Of course I knew who he was: we were in seventh grade together. He wore old oversized T-shirts every day. From his face grew the ugly blond beginnings of a beard, a feat at school accomplished only by a Filipino eighth-grader. Karinger never talked in class, and I’d never seen him talk to anyone outside of class either. He was always alone. I usually spent my time at school alone, too, but at least people knew I could speak because I raised my hand a lot in class and answered questions.

In fact, in the beginning I heard him talk only when my mom asked him questions in the car. Once she asked him why he walked home in the heat. Karinger didn’t tell her it was because his mom worked all day and his dad was gone. He told her he liked finding things in the desert.

He started to come over to my house to play video games. We jumped on the trampoline in my backyard, jumped from the trampoline into the pool and swam all day. One time we’d been floating out there for a long while without saying anything to each other. I surprised myself by asking if he was jealous of my house. My parents both worked full-time; we weren’t well-off. But I knew he lived in a trailer.

“Jealous?” he said. “No way.” “But you live in a—” “Yeah,” he said. “So?”

“So, don’t you get bored?”

He dipped himself low into the pool so that the water came up to his nose. Without his oversized shirt on, he didn’t look so chubby. When he came back up, he asked me, “Have you ever hunted lizards?”

“No,” I said.

“You ever drink the water from a cactus?” I hadn’t.

“My backyard is the whole desert,” he said. He formed a cup with his hands and guided a dead yellow jacket along the edge of the water. “I’ve got this knife that used to be my dad’s, from the army. You take it to the cactus at just the right angle, you can get this really sweet water out of it.”

He went on and on about the desert and all the equipment his dad had left behind. He told me about the golf clubs and the abandoned course. By the end of his speech, I was so excited, I asked my parents if I could go to Karinger’s place after school. Later, his mom called mine and said, “You’ve got no idea how important your Daley is to my Robert.” Then it was summer, and I was at Karinger’s all the time.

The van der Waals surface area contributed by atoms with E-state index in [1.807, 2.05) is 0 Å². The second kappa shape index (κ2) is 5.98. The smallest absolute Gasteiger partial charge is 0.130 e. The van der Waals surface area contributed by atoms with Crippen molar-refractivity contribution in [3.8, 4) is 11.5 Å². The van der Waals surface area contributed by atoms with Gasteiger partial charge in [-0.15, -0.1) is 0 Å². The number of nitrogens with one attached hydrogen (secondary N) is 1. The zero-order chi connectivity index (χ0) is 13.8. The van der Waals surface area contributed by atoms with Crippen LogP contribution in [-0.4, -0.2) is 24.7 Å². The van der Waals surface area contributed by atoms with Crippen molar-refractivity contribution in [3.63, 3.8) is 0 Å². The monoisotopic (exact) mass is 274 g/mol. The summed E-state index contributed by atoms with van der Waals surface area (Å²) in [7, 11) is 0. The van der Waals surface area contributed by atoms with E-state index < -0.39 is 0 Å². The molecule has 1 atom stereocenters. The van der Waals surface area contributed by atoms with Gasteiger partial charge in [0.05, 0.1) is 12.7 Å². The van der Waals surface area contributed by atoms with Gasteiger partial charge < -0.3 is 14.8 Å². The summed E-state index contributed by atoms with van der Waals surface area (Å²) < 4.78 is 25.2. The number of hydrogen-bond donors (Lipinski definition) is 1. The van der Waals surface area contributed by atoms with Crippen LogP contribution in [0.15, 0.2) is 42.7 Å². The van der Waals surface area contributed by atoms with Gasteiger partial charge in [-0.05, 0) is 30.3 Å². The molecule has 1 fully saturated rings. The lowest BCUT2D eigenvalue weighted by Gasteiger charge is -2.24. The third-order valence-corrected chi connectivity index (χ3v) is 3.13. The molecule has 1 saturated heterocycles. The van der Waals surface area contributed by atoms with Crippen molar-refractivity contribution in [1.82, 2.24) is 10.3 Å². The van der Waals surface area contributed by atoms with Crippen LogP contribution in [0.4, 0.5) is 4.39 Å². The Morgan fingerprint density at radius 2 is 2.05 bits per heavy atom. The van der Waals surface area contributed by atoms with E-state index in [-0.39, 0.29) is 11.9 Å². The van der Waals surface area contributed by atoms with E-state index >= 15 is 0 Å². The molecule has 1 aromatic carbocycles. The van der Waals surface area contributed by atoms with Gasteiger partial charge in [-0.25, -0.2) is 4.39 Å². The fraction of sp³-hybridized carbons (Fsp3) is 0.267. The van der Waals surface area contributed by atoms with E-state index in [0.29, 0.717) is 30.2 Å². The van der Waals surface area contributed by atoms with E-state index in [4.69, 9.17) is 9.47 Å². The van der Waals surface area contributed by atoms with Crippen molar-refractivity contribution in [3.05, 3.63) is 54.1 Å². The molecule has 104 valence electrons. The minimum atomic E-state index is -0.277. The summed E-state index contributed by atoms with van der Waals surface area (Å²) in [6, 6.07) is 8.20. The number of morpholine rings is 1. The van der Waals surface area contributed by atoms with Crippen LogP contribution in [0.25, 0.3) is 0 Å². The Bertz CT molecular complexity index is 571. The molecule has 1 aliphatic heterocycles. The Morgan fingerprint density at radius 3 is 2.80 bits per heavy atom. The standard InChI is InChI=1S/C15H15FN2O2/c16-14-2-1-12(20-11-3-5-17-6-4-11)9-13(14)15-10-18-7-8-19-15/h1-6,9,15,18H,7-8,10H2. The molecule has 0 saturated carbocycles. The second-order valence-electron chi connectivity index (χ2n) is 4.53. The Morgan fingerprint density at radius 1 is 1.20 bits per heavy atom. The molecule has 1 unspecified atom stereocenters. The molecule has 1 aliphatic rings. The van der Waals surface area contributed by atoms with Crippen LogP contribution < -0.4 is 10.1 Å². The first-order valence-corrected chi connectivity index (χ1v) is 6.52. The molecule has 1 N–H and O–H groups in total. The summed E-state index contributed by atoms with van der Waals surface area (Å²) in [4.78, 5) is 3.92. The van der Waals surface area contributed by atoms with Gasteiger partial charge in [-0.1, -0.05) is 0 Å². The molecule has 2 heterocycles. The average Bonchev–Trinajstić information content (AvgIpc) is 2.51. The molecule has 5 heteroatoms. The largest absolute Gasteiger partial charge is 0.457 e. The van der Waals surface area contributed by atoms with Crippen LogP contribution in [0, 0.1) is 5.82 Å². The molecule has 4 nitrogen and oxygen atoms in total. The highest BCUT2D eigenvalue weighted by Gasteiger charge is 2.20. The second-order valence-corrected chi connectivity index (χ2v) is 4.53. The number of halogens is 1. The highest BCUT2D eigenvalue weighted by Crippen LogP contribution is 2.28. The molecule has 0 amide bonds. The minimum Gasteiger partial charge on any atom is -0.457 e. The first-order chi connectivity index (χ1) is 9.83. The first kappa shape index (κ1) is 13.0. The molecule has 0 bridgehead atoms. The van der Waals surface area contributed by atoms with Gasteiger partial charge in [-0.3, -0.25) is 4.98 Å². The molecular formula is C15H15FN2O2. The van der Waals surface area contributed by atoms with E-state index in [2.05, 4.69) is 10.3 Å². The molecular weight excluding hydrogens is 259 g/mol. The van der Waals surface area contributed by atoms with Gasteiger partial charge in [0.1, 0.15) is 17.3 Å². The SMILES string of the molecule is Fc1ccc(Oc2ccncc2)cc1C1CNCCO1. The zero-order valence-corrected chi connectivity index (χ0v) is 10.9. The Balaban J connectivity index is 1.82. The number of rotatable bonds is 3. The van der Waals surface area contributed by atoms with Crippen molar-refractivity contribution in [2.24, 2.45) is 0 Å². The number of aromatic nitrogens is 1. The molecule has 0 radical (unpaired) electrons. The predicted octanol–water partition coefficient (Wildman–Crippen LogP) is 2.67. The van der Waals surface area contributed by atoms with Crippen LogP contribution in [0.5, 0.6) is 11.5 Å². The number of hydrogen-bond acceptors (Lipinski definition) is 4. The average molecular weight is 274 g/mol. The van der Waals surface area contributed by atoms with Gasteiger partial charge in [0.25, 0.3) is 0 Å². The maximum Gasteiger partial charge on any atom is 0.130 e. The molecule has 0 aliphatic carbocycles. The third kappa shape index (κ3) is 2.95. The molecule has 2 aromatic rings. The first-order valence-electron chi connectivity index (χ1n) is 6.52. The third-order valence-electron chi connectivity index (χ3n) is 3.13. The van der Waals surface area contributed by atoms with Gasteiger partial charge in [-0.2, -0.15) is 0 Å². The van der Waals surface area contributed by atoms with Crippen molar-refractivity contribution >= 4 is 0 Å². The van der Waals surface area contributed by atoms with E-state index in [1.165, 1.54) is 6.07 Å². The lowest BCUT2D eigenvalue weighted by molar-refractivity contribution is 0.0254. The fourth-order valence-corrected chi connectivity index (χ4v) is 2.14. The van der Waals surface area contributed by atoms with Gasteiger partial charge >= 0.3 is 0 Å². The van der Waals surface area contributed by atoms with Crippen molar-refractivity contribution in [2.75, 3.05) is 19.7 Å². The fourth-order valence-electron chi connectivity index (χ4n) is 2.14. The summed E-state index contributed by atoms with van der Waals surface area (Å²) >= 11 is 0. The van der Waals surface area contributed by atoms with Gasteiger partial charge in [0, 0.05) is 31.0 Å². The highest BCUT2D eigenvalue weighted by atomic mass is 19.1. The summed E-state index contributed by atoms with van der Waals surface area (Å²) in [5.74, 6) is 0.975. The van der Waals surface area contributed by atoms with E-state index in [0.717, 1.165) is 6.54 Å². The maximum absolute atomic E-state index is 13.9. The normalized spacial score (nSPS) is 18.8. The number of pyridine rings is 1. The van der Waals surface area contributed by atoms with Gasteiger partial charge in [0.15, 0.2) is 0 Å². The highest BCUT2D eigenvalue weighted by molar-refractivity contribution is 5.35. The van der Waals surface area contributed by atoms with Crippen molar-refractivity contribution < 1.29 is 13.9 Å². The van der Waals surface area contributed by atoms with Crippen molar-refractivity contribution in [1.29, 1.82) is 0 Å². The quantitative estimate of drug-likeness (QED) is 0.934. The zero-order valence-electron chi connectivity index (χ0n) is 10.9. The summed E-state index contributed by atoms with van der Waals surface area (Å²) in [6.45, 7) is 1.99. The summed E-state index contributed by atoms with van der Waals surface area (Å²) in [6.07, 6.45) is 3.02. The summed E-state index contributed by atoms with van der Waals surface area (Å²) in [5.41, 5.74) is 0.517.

* * * *

Karinger’s mom, Linda, did two things: She worked fifty-five hours a week at Antelope Valley Animal Shelter, and she entered sweepstakes. Scattered all over the floor of the trailer were losing scratch-off tickets. Walking between them on the carpet, my feet picked up their shavings.

If Karinger had shaved and worn a long blond wig, he’d have looked just like Linda. She even wore baggy T-shirts, too. After working at the shelter all day, she’d come home to Karinger, his younger sister, Roxanne, me, and the three cats living in the trailer. I couldn’t tell if the shaggy brown carpet smelled like the cats or if the cats smelled like the shaggy brown carpet. Either way, Linda had that smell, too.

One time, Karinger and I cleared a patch of that spotted carpet and sorted our golf balls. We put newer balls in one pile and scratched or warped ones in another.

That’s when Karinger told me we should sell the good ones. Linda was standing in the room, rocking a big brown cat named Potato in her arms. “Why don’t you tell Daley your real plan,” she said. She had a smile on her face like a kidder.

“That is my plan,” Karinger said. “We can sell them and spend the profits on better clubs. Then we’ll get really good at golf and be rich.”